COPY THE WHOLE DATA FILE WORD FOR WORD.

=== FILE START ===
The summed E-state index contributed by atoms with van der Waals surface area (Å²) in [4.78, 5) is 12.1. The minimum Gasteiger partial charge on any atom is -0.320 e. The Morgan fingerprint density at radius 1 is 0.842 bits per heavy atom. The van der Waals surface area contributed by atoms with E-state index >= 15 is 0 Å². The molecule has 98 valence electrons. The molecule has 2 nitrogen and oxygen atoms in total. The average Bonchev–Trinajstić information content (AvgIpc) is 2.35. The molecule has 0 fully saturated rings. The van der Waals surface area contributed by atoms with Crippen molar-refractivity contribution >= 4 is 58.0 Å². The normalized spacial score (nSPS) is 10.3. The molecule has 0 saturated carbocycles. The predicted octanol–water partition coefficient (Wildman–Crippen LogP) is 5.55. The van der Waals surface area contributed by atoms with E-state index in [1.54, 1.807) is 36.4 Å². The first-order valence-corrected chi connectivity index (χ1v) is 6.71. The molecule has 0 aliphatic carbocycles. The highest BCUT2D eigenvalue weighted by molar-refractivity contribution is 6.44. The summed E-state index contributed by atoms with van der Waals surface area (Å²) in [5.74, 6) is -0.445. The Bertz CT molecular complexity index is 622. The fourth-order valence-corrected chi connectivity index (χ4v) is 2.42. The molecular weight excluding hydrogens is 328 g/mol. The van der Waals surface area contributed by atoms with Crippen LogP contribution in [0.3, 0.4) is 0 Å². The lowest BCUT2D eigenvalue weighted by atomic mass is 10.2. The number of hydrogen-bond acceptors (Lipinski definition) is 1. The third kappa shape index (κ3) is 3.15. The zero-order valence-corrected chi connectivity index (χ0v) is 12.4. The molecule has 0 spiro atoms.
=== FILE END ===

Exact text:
The summed E-state index contributed by atoms with van der Waals surface area (Å²) in [4.78, 5) is 12.1. The minimum Gasteiger partial charge on any atom is -0.320 e. The Morgan fingerprint density at radius 1 is 0.842 bits per heavy atom. The van der Waals surface area contributed by atoms with E-state index >= 15 is 0 Å². The molecule has 98 valence electrons. The molecule has 2 nitrogen and oxygen atoms in total. The average Bonchev–Trinajstić information content (AvgIpc) is 2.35. The molecule has 0 fully saturated rings. The van der Waals surface area contributed by atoms with Crippen molar-refractivity contribution >= 4 is 58.0 Å². The normalized spacial score (nSPS) is 10.3. The molecule has 0 saturated carbocycles. The predicted octanol–water partition coefficient (Wildman–Crippen LogP) is 5.55. The van der Waals surface area contributed by atoms with E-state index in [1.54, 1.807) is 36.4 Å². The first-order valence-corrected chi connectivity index (χ1v) is 6.71. The molecule has 0 aliphatic carbocycles. The highest BCUT2D eigenvalue weighted by molar-refractivity contribution is 6.44. The summed E-state index contributed by atoms with van der Waals surface area (Å²) in [5.74, 6) is -0.445. The Bertz CT molecular complexity index is 622. The fourth-order valence-corrected chi connectivity index (χ4v) is 2.42. The molecular weight excluding hydrogens is 328 g/mol. The van der Waals surface area contributed by atoms with Crippen LogP contribution in [0.3, 0.4) is 0 Å². The lowest BCUT2D eigenvalue weighted by atomic mass is 10.2. The number of hydrogen-bond acceptors (Lipinski definition) is 1. The third kappa shape index (κ3) is 3.15. The zero-order valence-corrected chi connectivity index (χ0v) is 12.4. The molecule has 0 spiro atoms.